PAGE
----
CategoryBusiness overview

The Recipe

Africa Eats’ recipe is one cup venture capital fund, one cup business accelerator, and two heaping teaspoons of Berkshire Hathaway.  Add in two dozen fast-growing, homegrown, bottom-up for-profit solutions to hunger and poverty across Africa.  Stir vigorously.  Feeds billions. This isn’t some old family recipe. Neither is it the common way these things are done. But after looking at all the...

$11.6 million in six months!

The six months of 2022 continues the revenue growth we’re used to at Africa Eats. An aggregate of $11.6 million was earned by our portfolio companies, putting them on track to reach $24M-$25M for the whole year. To put this in some perspective, when we launched Africa Eats back in 2020 we were touting a total of $6.7 million in revenues in 2019. The same portfolio earned that just in Q2...

Over 100,000 smallholder farmers

The bizi of Africa Eats work with over 100,000 smallholder farmers, buying their outputs or providing their inputs. In either case, growing the incomes of these farmers between 40% and 500%, turning a typically subsistence activity into a middle class income. Growing this network above 100,000 took quite some time, as there needs to be a buyer for every piece of fruit, bag of maize flour, or...

Follow the Opportunity

Africa Eats funds and supports for-profit solutions to hunger and poverty. We are capitalists, not philanthropists. But unlike most capitalists, we don’t hide from risk, seeking the safest returns, but instead follow the opportunities where few others are investing, seeking the biggest opportunities for growth and thus the biggest opportunities for returns. That is why we focus on food...

$100,000 –> $250,000 –> $1 million

Africa Eats may only have been around since 2020, but 14 of our portfolio companies have been operating since at least 2016. What is amazing to see is the growth of these companies. We’ve previously touted their growth in terms of aggregate revenues. Today let’s instead look at their growth in terms of individual scale, dividing them up by those above $250,000 in annual revenues (USD...

Valuation

How do you value a portfolio of young, fast-growing, private companies? One at a time. There are a multitude of valuation methodologies for public companies, most of which do not work for companies with 50%+ annual growth, nor for any company that is plowing profits back into the company to keep up or speed up that growth rate. Investopedia has a good primer on valuation. Africa Eats uses a...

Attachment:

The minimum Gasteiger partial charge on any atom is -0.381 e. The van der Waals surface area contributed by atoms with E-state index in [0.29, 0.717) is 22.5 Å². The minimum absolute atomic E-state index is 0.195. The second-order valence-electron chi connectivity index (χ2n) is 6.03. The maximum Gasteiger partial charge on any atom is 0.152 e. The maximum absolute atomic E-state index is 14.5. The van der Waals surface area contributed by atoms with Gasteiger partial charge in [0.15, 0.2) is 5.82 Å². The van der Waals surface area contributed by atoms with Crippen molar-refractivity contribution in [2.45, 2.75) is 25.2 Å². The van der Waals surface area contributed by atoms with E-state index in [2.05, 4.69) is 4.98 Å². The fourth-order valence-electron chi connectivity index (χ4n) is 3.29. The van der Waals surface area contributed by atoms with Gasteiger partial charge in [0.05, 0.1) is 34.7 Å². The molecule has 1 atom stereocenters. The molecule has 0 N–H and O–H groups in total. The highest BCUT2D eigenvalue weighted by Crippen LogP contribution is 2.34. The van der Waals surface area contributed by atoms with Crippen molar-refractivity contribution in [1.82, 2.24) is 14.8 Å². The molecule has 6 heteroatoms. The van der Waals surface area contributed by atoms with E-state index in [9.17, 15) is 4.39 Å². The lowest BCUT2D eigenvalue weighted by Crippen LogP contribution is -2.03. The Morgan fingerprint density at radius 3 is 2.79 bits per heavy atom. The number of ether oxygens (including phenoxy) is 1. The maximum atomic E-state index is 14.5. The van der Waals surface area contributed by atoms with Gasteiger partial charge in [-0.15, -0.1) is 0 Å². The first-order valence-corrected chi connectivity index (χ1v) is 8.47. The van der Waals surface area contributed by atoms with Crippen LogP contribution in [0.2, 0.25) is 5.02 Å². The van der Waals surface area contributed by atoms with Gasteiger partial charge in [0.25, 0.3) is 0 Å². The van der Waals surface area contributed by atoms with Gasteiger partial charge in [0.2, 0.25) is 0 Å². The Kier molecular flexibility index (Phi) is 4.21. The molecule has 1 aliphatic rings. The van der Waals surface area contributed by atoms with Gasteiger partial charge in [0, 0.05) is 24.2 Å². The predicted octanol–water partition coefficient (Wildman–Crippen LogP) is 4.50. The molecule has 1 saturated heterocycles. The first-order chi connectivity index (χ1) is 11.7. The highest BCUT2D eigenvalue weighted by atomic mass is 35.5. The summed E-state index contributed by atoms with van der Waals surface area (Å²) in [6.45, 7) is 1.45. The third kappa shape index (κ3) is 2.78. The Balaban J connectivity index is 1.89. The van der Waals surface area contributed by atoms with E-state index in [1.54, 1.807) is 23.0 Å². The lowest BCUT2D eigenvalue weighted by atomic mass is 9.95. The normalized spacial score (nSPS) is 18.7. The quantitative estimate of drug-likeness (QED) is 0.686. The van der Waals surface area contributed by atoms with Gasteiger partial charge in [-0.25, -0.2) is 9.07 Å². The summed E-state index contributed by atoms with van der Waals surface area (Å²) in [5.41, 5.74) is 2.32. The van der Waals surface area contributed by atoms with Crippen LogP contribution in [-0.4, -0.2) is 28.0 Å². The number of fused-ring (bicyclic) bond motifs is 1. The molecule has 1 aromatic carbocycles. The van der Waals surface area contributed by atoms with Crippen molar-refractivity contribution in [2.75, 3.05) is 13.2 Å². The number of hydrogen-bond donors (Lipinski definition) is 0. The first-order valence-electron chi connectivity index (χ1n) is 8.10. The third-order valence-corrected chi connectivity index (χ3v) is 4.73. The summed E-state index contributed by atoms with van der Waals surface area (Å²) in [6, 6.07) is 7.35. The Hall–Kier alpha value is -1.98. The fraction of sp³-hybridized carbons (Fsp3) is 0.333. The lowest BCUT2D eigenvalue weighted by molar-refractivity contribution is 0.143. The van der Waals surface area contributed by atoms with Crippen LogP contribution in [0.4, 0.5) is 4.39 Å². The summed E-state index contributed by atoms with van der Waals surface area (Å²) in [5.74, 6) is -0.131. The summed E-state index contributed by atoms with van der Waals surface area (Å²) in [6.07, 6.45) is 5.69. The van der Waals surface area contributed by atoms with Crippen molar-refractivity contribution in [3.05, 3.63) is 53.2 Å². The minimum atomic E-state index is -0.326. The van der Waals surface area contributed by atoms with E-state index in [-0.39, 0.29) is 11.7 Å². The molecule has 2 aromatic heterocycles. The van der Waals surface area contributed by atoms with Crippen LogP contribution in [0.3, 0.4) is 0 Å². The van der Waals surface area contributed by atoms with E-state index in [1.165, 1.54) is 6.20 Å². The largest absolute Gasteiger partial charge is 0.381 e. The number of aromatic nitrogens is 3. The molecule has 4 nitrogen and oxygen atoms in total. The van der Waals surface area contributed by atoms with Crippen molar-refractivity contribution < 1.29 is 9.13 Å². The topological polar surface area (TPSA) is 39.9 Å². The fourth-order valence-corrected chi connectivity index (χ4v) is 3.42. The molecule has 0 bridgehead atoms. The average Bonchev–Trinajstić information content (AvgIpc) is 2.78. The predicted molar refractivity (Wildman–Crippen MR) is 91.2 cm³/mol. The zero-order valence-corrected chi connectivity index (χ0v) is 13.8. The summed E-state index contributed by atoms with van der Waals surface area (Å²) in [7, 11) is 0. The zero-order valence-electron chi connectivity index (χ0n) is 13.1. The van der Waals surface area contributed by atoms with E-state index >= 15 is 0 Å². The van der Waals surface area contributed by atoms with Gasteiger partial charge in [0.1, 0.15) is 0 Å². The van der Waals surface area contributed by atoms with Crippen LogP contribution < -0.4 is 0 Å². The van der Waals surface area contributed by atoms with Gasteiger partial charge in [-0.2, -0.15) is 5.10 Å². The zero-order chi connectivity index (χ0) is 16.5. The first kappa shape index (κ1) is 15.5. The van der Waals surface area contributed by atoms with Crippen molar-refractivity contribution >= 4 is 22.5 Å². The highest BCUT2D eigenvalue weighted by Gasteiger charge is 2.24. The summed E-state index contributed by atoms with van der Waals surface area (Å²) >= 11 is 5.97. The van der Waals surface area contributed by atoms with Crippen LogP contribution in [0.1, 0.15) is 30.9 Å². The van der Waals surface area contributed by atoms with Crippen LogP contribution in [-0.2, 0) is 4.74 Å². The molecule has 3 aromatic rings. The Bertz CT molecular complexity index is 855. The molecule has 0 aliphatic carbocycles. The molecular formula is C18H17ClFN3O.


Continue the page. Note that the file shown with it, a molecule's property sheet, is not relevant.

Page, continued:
Bottom up

There are two ways to solve the biggest problems of the world (like hunger and poverty): top-down and bottom-up. Governments, foundations, and most investors take the top-down approach. They look at a region like Africa, declare is “undeveloped” and bring to it solutions they’ve seen elsewhere, which may or may not actually solve the problems. Africa Eats uses a very different...

New Year, New Map (2022)

2022 begins the third calendar year of operations for Africa Eats. One unique aspect of the investment holding company is that it included a portfolio of companies from Day 1. Despite the pandemic we not only didn’t have any failures in these past two years but our entrepreneurs have grabbed new opportunities and spun-off or spin-up new companies, and we’ve added most of them to the...

Doubling every 18-24 months

5 months ago we posted: What sets elephants apart is that they can grow to be huge, that they grow steadily and rather quickly, and that most of all, while they have the mystique like a unicorn, they are real, not mythical. How fast do our elephants grow? Above are the actual revenues from four of the largest companies in the Africa Eats portfolio. The eight largest companies are expected to each...

All Hands in Nairobi (2021)

This week we gathered together the (co)founders and managers of our portfolio companies under a tent in Nairobi, Kenya. Over 50 attendees, flying and driving in from 10 countries across the continent. Over two days we worked together to discover new common challenges, to solve issues, and to find new ways to work together to seize the opportunities building the food/ag supply chain across Africa...

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